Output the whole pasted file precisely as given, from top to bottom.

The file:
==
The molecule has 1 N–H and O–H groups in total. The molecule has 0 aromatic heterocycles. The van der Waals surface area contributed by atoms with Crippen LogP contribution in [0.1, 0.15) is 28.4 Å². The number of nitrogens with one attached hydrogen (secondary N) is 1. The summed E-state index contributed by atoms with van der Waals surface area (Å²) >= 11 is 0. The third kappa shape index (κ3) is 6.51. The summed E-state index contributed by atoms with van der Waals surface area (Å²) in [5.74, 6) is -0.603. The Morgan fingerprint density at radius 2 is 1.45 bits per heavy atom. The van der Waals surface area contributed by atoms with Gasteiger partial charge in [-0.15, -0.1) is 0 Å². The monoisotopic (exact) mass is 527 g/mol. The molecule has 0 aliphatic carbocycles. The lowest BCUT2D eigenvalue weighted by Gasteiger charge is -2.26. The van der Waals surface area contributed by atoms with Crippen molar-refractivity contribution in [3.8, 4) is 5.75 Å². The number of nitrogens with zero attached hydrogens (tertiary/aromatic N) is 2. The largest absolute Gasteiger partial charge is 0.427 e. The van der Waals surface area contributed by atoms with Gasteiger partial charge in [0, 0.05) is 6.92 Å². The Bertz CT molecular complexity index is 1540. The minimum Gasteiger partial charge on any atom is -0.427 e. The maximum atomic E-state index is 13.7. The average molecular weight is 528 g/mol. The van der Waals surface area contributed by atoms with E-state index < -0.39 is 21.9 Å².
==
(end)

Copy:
The molecule has 1 N–H and O–H groups in total. The molecule has 0 aromatic heterocycles. The van der Waals surface area contributed by atoms with Crippen LogP contribution in [0.1, 0.15) is 28.4 Å². The number of nitrogens with one attached hydrogen (secondary N) is 1. The summed E-state index contributed by atoms with van der Waals surface area (Å²) >= 11 is 0. The third kappa shape index (κ3) is 6.51. The summed E-state index contributed by atoms with van der Waals surface area (Å²) in [5.74, 6) is -0.603. The Morgan fingerprint density at radius 2 is 1.45 bits per heavy atom. The van der Waals surface area contributed by atoms with Gasteiger partial charge in [-0.15, -0.1) is 0 Å². The monoisotopic (exact) mass is 527 g/mol. The molecule has 0 aliphatic carbocycles. The lowest BCUT2D eigenvalue weighted by Gasteiger charge is -2.26. The van der Waals surface area contributed by atoms with Crippen molar-refractivity contribution in [3.8, 4) is 5.75 Å². The number of nitrogens with zero attached hydrogens (tertiary/aromatic N) is 2. The largest absolute Gasteiger partial charge is 0.427 e. The van der Waals surface area contributed by atoms with Gasteiger partial charge in [0, 0.05) is 6.92 Å². The Bertz CT molecular complexity index is 1540. The minimum Gasteiger partial charge on any atom is -0.427 e. The maximum atomic E-state index is 13.7. The average molecular weight is 528 g/mol. The van der Waals surface area contributed by atoms with E-state index < -0.39 is 21.9 Å².